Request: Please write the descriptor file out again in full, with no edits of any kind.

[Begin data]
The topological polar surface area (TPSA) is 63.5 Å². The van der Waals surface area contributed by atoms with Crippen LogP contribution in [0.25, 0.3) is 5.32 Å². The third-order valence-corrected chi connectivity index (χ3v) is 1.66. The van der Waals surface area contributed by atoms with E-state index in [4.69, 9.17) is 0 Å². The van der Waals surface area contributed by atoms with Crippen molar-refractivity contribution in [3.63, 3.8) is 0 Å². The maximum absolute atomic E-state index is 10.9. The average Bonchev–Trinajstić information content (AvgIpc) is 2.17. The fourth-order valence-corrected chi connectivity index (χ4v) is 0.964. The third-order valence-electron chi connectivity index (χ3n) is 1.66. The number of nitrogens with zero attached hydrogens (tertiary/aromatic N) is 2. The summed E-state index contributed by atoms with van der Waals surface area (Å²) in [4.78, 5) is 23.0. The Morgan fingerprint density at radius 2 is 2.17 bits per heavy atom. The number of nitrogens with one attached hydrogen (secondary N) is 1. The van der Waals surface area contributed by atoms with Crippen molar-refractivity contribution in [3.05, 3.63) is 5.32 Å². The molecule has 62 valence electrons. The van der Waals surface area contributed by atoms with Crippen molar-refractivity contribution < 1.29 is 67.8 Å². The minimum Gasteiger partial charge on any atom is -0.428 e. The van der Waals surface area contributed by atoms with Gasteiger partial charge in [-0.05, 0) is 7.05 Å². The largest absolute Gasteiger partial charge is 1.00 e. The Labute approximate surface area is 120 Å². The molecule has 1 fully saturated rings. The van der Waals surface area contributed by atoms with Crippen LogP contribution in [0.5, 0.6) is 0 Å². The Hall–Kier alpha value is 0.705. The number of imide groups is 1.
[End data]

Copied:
The topological polar surface area (TPSA) is 63.5 Å². The van der Waals surface area contributed by atoms with Crippen LogP contribution in [0.25, 0.3) is 5.32 Å². The third-order valence-corrected chi connectivity index (χ3v) is 1.66. The van der Waals surface area contributed by atoms with E-state index in [4.69, 9.17) is 0 Å². The van der Waals surface area contributed by atoms with Crippen molar-refractivity contribution in [3.63, 3.8) is 0 Å². The maximum absolute atomic E-state index is 10.9. The average Bonchev–Trinajstić information content (AvgIpc) is 2.17. The fourth-order valence-corrected chi connectivity index (χ4v) is 0.964. The third-order valence-electron chi connectivity index (χ3n) is 1.66. The number of nitrogens with zero attached hydrogens (tertiary/aromatic N) is 2. The summed E-state index contributed by atoms with van der Waals surface area (Å²) in [4.78, 5) is 23.0. The Morgan fingerprint density at radius 2 is 2.17 bits per heavy atom. The number of nitrogens with one attached hydrogen (secondary N) is 1. The van der Waals surface area contributed by atoms with Crippen molar-refractivity contribution in [3.05, 3.63) is 5.32 Å². The molecule has 62 valence electrons. The van der Waals surface area contributed by atoms with Crippen molar-refractivity contribution < 1.29 is 67.8 Å². The minimum Gasteiger partial charge on any atom is -0.428 e. The van der Waals surface area contributed by atoms with Gasteiger partial charge in [-0.05, 0) is 7.05 Å². The largest absolute Gasteiger partial charge is 1.00 e. The Labute approximate surface area is 120 Å². The molecule has 1 fully saturated rings. The van der Waals surface area contributed by atoms with Crippen LogP contribution in [0.5, 0.6) is 0 Å². The Hall–Kier alpha value is 0.705. The number of imide groups is 1.